Darren Letts
Equity Dealer
Equities
29 Nov, 2021

Domestic Property Outlook 2022

The Australian property market has been the star performer this year, in spite of the obvious challenges the pandemic posed. As lockdowns dragged on and businesses pivoted to stay afloat, and despite increased anxiety over job safety–each weekend people were prepared to visit auctions where they could and chase the homeownership dream.

Westpac’s recent “Housing Pulse“ update for November outlines how extraordinary those growth rates have been. The table below shows that despite half of Australia being in strict and extended lockdowns, the Australia wide price jump is over 20% in 2021 with Sydney leading the way.

Gains like that scare regulators and at the start of this month, APRA announced that those applying for a home loan will face higher hurdles in accessing a large mortgage. APRA considers loans with a debt-to-income ratio of six or higher to be risky and over twenty per cent of new loans hit this benchmark in the June 2021 quarter.

Addressing that concern, banks will now need to confirm their borrowers can manage repayments in the event interest rates increase by three percent, or that they can meet the bank’s own serviceability floor if that is higher.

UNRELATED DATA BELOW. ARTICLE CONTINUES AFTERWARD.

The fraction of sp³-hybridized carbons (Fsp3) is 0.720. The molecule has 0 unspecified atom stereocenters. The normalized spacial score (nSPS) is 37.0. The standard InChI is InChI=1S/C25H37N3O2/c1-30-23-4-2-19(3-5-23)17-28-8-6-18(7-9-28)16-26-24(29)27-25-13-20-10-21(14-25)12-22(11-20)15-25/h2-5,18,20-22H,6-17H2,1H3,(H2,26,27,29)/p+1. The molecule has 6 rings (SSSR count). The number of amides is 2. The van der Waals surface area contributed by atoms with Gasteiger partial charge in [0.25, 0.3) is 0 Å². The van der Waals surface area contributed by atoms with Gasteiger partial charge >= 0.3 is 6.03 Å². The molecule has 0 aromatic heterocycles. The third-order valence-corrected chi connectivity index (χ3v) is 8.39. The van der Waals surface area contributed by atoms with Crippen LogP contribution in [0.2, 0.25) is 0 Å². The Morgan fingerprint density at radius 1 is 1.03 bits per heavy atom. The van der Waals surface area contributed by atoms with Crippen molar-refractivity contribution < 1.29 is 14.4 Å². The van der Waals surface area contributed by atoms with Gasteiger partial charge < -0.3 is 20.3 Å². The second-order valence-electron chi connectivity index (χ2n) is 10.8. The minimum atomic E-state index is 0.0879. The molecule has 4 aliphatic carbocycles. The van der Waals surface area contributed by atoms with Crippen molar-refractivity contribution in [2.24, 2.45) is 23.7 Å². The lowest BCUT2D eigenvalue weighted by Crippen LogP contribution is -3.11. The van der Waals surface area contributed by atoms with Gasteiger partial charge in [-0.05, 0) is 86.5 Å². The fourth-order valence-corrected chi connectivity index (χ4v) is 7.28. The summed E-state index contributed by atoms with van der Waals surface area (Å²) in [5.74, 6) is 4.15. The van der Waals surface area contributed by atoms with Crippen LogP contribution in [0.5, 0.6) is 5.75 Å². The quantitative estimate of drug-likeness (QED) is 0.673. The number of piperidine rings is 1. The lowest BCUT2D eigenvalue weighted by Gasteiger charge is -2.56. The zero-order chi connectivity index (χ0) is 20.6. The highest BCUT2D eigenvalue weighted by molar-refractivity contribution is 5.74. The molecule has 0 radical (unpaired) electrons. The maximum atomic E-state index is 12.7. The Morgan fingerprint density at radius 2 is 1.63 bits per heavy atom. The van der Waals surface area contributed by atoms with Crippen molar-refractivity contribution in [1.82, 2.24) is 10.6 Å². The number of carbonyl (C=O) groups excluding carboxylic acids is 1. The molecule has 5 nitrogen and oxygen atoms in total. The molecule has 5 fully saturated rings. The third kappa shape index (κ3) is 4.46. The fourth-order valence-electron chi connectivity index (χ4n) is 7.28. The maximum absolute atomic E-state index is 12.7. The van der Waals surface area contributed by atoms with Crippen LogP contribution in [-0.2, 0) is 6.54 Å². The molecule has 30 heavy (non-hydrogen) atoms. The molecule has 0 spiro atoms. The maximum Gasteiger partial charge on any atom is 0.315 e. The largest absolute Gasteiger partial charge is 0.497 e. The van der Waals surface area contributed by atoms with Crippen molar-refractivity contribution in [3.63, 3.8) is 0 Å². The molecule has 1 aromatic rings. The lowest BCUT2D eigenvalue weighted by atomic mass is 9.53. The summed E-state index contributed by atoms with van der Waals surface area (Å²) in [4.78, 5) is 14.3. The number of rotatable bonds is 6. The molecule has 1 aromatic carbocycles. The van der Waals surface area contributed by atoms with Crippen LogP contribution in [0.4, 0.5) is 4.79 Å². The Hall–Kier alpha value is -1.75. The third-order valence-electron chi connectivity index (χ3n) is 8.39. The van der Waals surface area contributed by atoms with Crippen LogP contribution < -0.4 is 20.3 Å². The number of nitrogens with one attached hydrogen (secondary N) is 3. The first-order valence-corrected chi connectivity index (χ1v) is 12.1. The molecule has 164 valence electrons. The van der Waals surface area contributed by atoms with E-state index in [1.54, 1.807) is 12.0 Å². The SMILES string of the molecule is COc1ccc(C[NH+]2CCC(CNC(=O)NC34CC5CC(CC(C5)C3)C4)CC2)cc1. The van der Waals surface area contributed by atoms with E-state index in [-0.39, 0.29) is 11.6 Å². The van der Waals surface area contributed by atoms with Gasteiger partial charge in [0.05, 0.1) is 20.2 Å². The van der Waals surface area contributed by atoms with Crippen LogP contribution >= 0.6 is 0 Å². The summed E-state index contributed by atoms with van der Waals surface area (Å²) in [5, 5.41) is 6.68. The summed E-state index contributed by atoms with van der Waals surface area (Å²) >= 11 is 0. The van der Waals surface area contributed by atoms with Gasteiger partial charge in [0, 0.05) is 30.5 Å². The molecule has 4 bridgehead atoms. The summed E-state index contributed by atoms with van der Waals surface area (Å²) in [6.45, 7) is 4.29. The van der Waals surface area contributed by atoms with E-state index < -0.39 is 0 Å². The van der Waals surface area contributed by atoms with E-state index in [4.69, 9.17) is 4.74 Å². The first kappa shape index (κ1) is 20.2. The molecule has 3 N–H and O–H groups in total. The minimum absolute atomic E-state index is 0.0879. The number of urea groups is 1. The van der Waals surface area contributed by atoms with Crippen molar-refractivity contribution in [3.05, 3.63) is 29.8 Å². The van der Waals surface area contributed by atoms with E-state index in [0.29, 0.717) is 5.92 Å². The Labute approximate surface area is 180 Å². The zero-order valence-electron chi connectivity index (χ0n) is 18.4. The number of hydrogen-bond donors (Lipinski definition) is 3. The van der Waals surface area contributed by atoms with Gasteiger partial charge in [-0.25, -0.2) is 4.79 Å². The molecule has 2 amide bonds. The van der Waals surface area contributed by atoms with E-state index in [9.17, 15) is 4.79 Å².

Low Interest Rates Likely to Continue Supporting the Housing Market

Despite a tougher lending environment and the concern of higher interest rates, Westpac still see residential housing prices climbing next year, and only starting to cool in 2023 in the face of possible RBA hikes. It’s worth noting though, despite surging inflation being a concern for most central bankers around the world, Governor Lowe is relaxed on the outlook.

With goods inflation currently running at 3-4%, the RBA believes this will subside as spending switches back to services post-pandemic, and supply chain disruptions ease. Lowe’s outlook is that while wages growth remains subdued at around 2.5%, Australia is unlikely to have an inflation problem.

Housing Supply Set To Slow Growth, But Migration Likely to Increase

One of the casualties of COVID has been the arrival of new Australians. Net overseas migration has swung from a consistent inflow of approximately 250k people per year to an estimated outflow of 70k to June 2021 according to government estimates. As borders reopen, these rates should improve, however as we found with the Delta outbreak, the future can be difficult to forecast.

Increased housing supply should begin to counter price rises in the year ahead, with dwelling approvals having surged since mid-2020, aided by the government’s HomeBuilder grant scheme. Westpac have estimated that this will see around 190-200k new dwellings in 2022.

Given lower migration rates, we will likely see higher vacancy rates in rental properties, reversing current trends of declining vacancies and increasing rents (outside of Melbourne).

Source: Westpac November Housing Pulse

Real Estate in Financial Markets

Looking at the ASX, the Real Estate Index (ASX: XRE) is up 19% year to date, similar to Westpac’s estimates on residential housing for the year.